As we sit, he sets a feast of sweets before me, not only the famous rossogolla and rossomalai, but also a whole assortment of sandesh: plain, stuffed, light and airy as well as dense and chewy. There are also a whole series of new inventions where rossogolla is sandwiched with sandesh. I’m not entirely convinced by these. I think the textures detract from each other. Still it is all very educational.

Dhiman Das sends me home with two big cans of rossogolla. They’ve been canning these since the thirties. We’ll have to see what the folks back home have to say about it.

Wednesday, October 29, 2008

Kali Puja

In Kolkata, the morning’s thick, pink air fills once again with a slowly-building crescendo of blasts and beeps. Much to my amusement, the newspaper features a story on regulations meant to minimize the noise pollution of Kali Puja, when celebrants set off fireworks and firecrackers to serenade the goddess. Firecrackers that generate more than 90 decibels at 5 meters distance are supposed to be banned (for comparison, that’s like a jackhammer at about a meter). The next day The Telegraph reports that almost 800 people were arrested in the night for noise violations. But my question is, aren’t these firecrackers just another note in the city’s cacophonous cantata, just the loudest crash of cymbals at the concert’s end. What’s more, Kali isn’t exactly the type to go in for law and order.

She’s heavily into sweets though. When you visit the temple in Kalighat, the little shops that line the alleys surrounding the temple as well as the cramped courtyard inside sell basically two things. Little sweets made of thickened milk and sugar, some flavored with a few grains of cardamom, and garlands of hibiscus. The goddess is apparently as fond of the blood-red flowers as the sugary snacks. The shops get deliveries of a great mounds of the sweet paste which they then form into disks about the size of a silver dollar. These then get packaged into a dry leaf cone with a few blossoms to decorate the offering. You then line up (for hours!) to present the sweets to the priests.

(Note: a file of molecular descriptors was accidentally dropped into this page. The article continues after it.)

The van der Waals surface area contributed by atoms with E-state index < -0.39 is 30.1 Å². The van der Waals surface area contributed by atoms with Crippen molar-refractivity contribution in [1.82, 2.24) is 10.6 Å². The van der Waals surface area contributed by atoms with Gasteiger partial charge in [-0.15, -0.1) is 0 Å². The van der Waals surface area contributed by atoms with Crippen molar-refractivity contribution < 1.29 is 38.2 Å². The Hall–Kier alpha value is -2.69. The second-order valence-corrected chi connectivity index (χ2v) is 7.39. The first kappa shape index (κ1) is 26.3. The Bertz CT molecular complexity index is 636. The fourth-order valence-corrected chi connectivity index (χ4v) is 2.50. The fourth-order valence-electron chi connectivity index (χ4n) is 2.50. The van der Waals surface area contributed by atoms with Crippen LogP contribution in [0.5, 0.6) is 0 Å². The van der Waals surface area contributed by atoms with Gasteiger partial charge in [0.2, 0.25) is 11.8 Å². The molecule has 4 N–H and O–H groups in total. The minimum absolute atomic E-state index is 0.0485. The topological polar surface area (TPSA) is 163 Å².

But I’m getting a little off subject here. Because the sweets for which Kolkata is really known are not considered acceptable to the goddess or any of the rest of the Hindu A-Team for that matter. What Bengal is know for are desserts based on a fresh curd cheese, called chhana in Bengali. It’s made more or less the same as Spanish queso fresco or, for that matter, North Indian paneer, by curdling hot milk with a little acid and draining off the whey. (Curdled milk is considered impure to ultra-orthodox Brahmin and thus the gods.) To make paneer, the curds are then pressed into dense bricks and then typically used in savory recipes. For chhana the milk solids are kneaded to an appropriate consistency and then further processed into a whole menagerie of sweets, the most prominent of which is called sandesh. This can take the form elegant little cheesecake-like pillows or be denser and stuffed with nuts or other fillings. There are also variations that are simmered in syrup or soaked in a saffron-tinted milky liquid. There exist dozens if not hundreds of permutations.